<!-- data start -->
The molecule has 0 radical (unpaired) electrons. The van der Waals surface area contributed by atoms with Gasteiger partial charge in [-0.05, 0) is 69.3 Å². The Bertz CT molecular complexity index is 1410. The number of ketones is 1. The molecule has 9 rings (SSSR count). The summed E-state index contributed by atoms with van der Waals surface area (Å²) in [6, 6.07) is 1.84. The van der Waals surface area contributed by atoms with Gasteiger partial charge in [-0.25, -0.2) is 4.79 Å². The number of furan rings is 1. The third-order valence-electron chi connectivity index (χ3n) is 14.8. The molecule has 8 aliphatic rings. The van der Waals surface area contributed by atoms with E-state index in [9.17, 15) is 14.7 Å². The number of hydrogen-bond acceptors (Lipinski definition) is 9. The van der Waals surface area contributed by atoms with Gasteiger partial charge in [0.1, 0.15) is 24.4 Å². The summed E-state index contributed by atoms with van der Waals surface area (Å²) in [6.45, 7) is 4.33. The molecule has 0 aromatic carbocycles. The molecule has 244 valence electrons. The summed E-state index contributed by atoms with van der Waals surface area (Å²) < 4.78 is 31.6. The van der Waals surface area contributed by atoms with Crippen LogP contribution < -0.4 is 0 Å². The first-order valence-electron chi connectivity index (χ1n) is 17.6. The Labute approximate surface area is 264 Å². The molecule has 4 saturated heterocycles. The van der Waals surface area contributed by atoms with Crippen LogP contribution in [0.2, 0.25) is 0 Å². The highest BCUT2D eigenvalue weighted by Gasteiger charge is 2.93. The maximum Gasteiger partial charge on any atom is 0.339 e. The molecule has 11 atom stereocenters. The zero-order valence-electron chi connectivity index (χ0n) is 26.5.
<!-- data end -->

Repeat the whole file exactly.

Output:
The molecule has 0 radical (unpaired) electrons. The van der Waals surface area contributed by atoms with Gasteiger partial charge in [-0.05, 0) is 69.3 Å². The Bertz CT molecular complexity index is 1410. The number of ketones is 1. The molecule has 9 rings (SSSR count). The summed E-state index contributed by atoms with van der Waals surface area (Å²) in [6, 6.07) is 1.84. The van der Waals surface area contributed by atoms with Gasteiger partial charge in [-0.25, -0.2) is 4.79 Å². The number of furan rings is 1. The third-order valence-electron chi connectivity index (χ3n) is 14.8. The molecule has 8 aliphatic rings. The van der Waals surface area contributed by atoms with E-state index in [9.17, 15) is 14.7 Å². The number of hydrogen-bond acceptors (Lipinski definition) is 9. The van der Waals surface area contributed by atoms with Gasteiger partial charge in [0.1, 0.15) is 24.4 Å². The summed E-state index contributed by atoms with van der Waals surface area (Å²) in [6.45, 7) is 4.33. The molecule has 0 aromatic carbocycles. The molecule has 244 valence electrons. The summed E-state index contributed by atoms with van der Waals surface area (Å²) < 4.78 is 31.6. The van der Waals surface area contributed by atoms with Crippen LogP contribution < -0.4 is 0 Å². The first-order valence-electron chi connectivity index (χ1n) is 17.6. The Labute approximate surface area is 264 Å². The molecule has 4 saturated heterocycles. The van der Waals surface area contributed by atoms with Crippen LogP contribution in [0.2, 0.25) is 0 Å². The highest BCUT2D eigenvalue weighted by Gasteiger charge is 2.93. The maximum Gasteiger partial charge on any atom is 0.339 e. The molecule has 11 atom stereocenters. The zero-order valence-electron chi connectivity index (χ0n) is 26.5.